Cooperative Institute for Research in Environmental Sciences at the University of Colorado Boulder

Maxwell T. Boykoff

Research Interests

Maxwell Boykoff is the Director of the Center for Science and Technology Policy Research, which is part of the Cooperative Institute for Research in Environmental Sciences at the University of Colorado Boulder. He also is an Associate Professor in the Environmental Studies program and is Adjunct faculty in the Geography Department. In addition, Max is a Senior Visiting Research Associate in the Environmental Change Institute at the University of Oxford. He holds a Ph.D. in Environmental Studies from the University of California-Santa Cruz and Bachelor of Sciences in Psychology from The Ohio State University.

Max has ongoing interests in cultural politics and environmental governance, science and environmental communications, science-policy interactions, political economy and the environment, and climate adaptation He has experience working in North America, Central America, South Asia, Oceania and Europe, and is a co-author and editor of seven books and edited volumes, along with over fifty articles and book chapters. 

Max’s research and creative work has developed primarily in two arenas:

  1. cultural politics of science, climate change and environmental issues = this refers to ways that attitudes, intentions, beliefs and behaviors of individuals and groups shape (and are shaped by) the perceived spectrum of possible action in the context of science-policy, climate change and environmental issues.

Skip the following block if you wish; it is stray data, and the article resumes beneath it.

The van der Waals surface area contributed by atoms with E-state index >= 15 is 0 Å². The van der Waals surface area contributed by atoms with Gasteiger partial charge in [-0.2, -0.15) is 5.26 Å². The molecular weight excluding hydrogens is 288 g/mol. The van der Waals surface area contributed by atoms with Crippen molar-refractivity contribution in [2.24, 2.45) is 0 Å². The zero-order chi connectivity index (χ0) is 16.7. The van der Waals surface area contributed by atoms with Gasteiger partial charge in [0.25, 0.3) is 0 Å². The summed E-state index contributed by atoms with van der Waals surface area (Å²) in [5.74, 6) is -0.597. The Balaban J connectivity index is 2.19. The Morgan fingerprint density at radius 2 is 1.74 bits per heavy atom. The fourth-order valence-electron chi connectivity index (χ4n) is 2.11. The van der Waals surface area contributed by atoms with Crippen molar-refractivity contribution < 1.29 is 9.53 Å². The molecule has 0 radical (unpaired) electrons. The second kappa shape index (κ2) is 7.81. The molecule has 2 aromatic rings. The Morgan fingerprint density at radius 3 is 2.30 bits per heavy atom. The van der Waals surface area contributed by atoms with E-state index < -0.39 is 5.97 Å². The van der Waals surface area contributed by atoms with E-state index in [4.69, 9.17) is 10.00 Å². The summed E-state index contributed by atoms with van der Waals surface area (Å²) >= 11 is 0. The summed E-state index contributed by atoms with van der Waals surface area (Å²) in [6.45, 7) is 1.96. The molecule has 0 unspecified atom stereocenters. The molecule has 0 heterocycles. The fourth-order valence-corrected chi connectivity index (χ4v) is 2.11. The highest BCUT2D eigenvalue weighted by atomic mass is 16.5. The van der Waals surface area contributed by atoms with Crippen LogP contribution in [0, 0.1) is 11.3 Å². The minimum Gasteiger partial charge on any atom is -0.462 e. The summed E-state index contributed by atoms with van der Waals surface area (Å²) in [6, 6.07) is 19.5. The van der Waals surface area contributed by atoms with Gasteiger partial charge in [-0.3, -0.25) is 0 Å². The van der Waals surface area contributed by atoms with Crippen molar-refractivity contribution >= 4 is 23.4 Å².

2. transformations of carbon-based economies and societies (with emphasis on the interface of science and practical action) = this refers to decarbonization politics, policies and decision-making, with particular interest in how these activities find meaning in people’s everyday lives, as well as how they, in turn, feed back into science-policy decision-making.

Max integrates these research and creative works with ongoing commitments to mentorship, teaching and service. He supervises postdocs, graduate and undergraduate students through the International Collective on Environment, Culture and Politics. See Max’s ‘current/former students’ page for more about their research and current positions. 

Max was born and raised in Madison, Wisconsin. He is proud to be a Badger.


Max Boykoff's research has concentrated on interactions between state and non-state actors at the interface of environmental science, policy and practice. He has been working in two primary research areas:

  1. cultural politics of science, climate change and environmental issues = this refers to ways that attitudes, intentions, beliefs and behaviors of individuals and groups shape (and are shaped by) the perceived spectrum of possible action in the context of science-policy, climate change and environmental issues.